Sunday, March 6, 2011

John Bowlby: Father of Attachment Theory (or why teachers helped me survive)

John Bowlby: Father of Attachment Theory--excerpts

"I wouldn't send a dog away to boarding school at age seven".

His theories were very unpopular in his time, but are now held to be crucial regarding becoming a healthy adult.

[H]is interest was probably increased by a variety of wartime events involving separation of young children from familiar people; these included the rescue of Jewish children by the Kindertransport arrangements, the evacuation of children from London to keep them safe from air raids, and the use of group nurseries to allow mothers of young children to contribute to the war effort.

Melanie Klein as mentor/antagonist: She was his supervisor; however they had different views about the role of the mother in the treatment of a three-year-old boy. Specifically and importantly, Klein stressed the role of the child's fantasies about his mother, but Bowlby emphasized the actual history of the relationship. Bowlby's views—that children were responding to real life events and not unconscious fantasies—were rejected by psychoanalysts, and Bowlby was effectively ostracized by the psychoanalytic community. He later expressed the view that his interest in real-life experiences and situations was "alien to the Kleinian outlook".

Bowlby drew together such limited empirical evidence as existed at the time from across Europe and the USA. His main conclusions, that “the infant and young child should experience a warm, intimate, and continuous relationship with his mother (or permanent mother substitute) in which both find satisfaction and enjoyment” and that not to do so may have significant and irreversible mental health consequences, were both controversial and influential.

According to attachment theory, attachment in infants is primarily a process of proximity seeking to an identified attachment figure in situations of perceived distress or alarm for the purpose of survival. Infants become attached to adults who are sensitive and responsive in social interactions with the infant, and who remain as consistent caregivers for some months during the period from about 6 months to two years of age.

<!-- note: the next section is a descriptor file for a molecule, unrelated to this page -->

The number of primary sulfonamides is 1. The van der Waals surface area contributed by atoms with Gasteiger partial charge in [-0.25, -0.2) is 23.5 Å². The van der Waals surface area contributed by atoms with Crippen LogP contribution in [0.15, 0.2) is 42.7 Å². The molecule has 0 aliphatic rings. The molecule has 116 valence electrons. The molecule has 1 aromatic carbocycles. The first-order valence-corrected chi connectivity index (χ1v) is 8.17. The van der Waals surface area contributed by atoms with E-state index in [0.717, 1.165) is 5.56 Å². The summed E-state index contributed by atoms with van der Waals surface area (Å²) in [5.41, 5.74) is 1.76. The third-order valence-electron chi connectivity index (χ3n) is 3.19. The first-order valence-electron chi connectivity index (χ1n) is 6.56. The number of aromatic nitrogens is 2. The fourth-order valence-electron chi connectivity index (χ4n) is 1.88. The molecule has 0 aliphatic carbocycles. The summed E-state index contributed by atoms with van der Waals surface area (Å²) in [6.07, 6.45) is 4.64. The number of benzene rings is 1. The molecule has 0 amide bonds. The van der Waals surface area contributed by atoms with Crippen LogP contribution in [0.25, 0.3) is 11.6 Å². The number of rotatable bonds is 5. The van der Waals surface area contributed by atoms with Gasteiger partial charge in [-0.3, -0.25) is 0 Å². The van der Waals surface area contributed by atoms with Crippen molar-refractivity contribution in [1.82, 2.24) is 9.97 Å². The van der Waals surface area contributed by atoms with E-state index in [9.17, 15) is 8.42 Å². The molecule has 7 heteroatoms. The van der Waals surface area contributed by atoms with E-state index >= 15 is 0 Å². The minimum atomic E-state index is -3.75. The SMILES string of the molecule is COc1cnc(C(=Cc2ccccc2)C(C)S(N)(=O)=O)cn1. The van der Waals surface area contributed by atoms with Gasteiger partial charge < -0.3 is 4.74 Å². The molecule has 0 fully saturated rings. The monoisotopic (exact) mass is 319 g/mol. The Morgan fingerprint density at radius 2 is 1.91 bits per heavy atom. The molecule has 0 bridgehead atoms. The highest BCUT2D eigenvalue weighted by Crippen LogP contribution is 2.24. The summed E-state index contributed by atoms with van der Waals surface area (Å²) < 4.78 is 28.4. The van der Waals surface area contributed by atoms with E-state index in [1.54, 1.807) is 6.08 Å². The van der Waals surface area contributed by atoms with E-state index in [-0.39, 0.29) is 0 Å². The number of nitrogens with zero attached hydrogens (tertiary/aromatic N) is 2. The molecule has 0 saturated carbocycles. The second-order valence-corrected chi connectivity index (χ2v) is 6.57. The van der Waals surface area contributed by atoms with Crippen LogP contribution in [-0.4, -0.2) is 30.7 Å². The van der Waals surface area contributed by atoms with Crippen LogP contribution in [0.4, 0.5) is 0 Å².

Parental responses lead to the development of patterns of attachment which in turn lead to 'internal working models' which will guide the individual's feelings, thoughts, and expectations in later relationships. In Bowlby's approach, the human infant is considered to have a need for a secure relationship with adult caregivers, without which normal social and emotional development will not occur.

As the toddler grows, it uses its attachment figure or figures as a "secure base" from which to explore. Mary Ainsworth used this feature plus "stranger wariness" and reunion behaviours, other features of attachment behaviour, to develop a research tool called the "Strange Situation Procedure" for developing and classifying different attachment styles.

The attachment process is not gender specific as infants will form attachments to any consistent caregiver who is sensitive and responsive in social interactions with the infant. The quality of the social engagement appears to be more influential than amount of time spent.

I did not have a close relationship with anyone in my biological family, except perhaps my younger sister, who has often remarked upon how I helped protect her from the depredations of my brother. I did not have a caregiver. My mother tried but she always focused on my flaws and how they reflected on her. For some reason, although my brother manifested extraordinarily strange behavior [I won't go into specifics here], she didn’t define him by his pathology. She blamed herself, whereas I was responsible for my degraded situation.

In terms of snatching affection, I took catch as catch can. I did have many people who focused on me as an object of derision especially when my family moved to a more homogenous, very affluent community, but I felt pride in my academic and both academic and social achievements in college. My brother was a bully. He fully admits that, but he says he couldn’t help it because he was bullied by my mother. The reality is that people learn about love or lack of love from their parents and transfer that knowledge onto their own children, and so on and so forth.

Now that I think about it, I guess my teachers were my caregivers, who seemed to give me affection and praise which I so sorely needed. Sometimes, maybe a lot of times, teachers are the only adult figures that seem to care about their students.

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